It’s the year 2214. You suffer from severe epilepsy, which has forced doctors to cut the corpus callosum that connects the two hemispheres of your cortex. Unlike those primitives back in the 1960s and 1970s, however, current practice is to replace the corpus callosum with a small computer. It behaves just like your old corpus callosum, except it shuts down during seizures.

One day, you’re preparing for an important exam but no matter how much you study, you can’t do the problems fast enough. So, you come up with a plan: You hack into the computer in your brain and change it to be blink-controlled. As soon as the exam starts, you activate it. This allows you to have each hemisphere of your cortex work on different problems in parallel. You terrify your classmates by writing with both hands at the same time.

Did you become two people? Did one of them die when you re-united your hemispheres after the test?

(Parfit drank the split-brain kool-aid hard. He considered it an indisputable experimental fact that split-brain patients have two separate streams of consciousness and thought—so indisputable that he doesn’t bother to discuss the experiments or why that conclusion follows from them.)

The twins

You’re in an accident. Half your cortex is destroyed. You lose some cognitive function, but you’re still alive. Are you still you?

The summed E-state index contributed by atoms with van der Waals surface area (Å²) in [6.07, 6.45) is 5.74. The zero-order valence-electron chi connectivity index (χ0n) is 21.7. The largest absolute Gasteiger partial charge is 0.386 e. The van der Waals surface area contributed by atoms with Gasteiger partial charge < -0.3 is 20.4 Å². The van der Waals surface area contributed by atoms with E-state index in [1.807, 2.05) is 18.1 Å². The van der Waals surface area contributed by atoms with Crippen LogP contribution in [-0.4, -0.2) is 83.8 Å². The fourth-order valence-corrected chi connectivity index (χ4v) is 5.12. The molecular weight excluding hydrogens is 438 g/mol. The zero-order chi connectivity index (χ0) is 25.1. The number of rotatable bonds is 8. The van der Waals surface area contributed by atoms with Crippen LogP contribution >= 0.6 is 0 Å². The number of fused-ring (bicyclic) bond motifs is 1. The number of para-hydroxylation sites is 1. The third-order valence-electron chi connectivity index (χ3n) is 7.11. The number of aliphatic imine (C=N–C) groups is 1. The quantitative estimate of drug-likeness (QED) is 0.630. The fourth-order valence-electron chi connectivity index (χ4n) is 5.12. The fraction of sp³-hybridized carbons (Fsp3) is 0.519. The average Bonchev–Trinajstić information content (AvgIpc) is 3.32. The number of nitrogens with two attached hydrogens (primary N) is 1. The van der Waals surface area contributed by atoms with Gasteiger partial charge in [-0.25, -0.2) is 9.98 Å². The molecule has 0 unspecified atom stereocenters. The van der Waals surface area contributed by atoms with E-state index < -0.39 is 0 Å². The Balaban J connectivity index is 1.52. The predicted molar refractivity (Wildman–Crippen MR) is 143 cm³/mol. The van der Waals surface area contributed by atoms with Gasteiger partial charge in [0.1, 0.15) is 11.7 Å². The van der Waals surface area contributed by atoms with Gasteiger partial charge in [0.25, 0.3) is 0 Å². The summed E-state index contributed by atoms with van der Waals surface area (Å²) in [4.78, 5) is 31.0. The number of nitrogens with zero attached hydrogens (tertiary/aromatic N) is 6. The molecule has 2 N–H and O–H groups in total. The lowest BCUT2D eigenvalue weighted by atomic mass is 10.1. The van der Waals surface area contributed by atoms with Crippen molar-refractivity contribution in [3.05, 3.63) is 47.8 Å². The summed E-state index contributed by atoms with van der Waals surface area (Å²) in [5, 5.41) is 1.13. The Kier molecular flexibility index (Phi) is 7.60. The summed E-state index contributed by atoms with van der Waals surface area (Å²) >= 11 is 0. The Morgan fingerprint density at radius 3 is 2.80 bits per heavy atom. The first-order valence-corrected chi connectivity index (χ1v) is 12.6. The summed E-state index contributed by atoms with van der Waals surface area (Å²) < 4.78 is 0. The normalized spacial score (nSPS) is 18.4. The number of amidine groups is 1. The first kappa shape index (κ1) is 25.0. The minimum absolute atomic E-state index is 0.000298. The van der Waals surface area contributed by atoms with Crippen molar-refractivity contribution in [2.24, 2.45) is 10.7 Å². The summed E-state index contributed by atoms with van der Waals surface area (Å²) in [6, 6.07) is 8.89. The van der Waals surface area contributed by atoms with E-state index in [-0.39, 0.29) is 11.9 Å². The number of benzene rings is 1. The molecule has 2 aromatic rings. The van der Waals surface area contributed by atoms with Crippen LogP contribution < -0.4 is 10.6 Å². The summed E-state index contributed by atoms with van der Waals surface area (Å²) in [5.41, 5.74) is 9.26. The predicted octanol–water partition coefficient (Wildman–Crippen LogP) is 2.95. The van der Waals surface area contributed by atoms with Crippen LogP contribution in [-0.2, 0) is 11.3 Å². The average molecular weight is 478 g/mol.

Or, you and your identical twin are in an accident. Your body is damaged, while your twin’s brain is damaged. If doctors put your brain into your twin’s body, who is the resulting person?

Or, your identical twin is in an accident where their brain is destroyed. You volunteer to have half your brain transplanted into your twin’s body. Both surviving people have your memories and believe themselves to be you. Who one is right?

Branching people

Take a species like humans except they reproduce by asexual division. When someone splits, both of the new copies start with the memories of the parent. These memories fade gradually over the generations.


Now, take Eve and her great-great-great-granddaughter Quinquagesima. When Tertia was born, she was just like Eve, and when Sexta was born, she was just like Tertia. But so many generations have passed that Quinguagesima remembers nothing of Eve or her life.

Are Eve and Quinguagesima the same person? If no, when did Eve die?


Take a species like humans except they are immortal. They have memories and experiences like us, but their brain can only hold a finite amount of information, so old memories gradually fade. No one remembers anything from 500 years ago.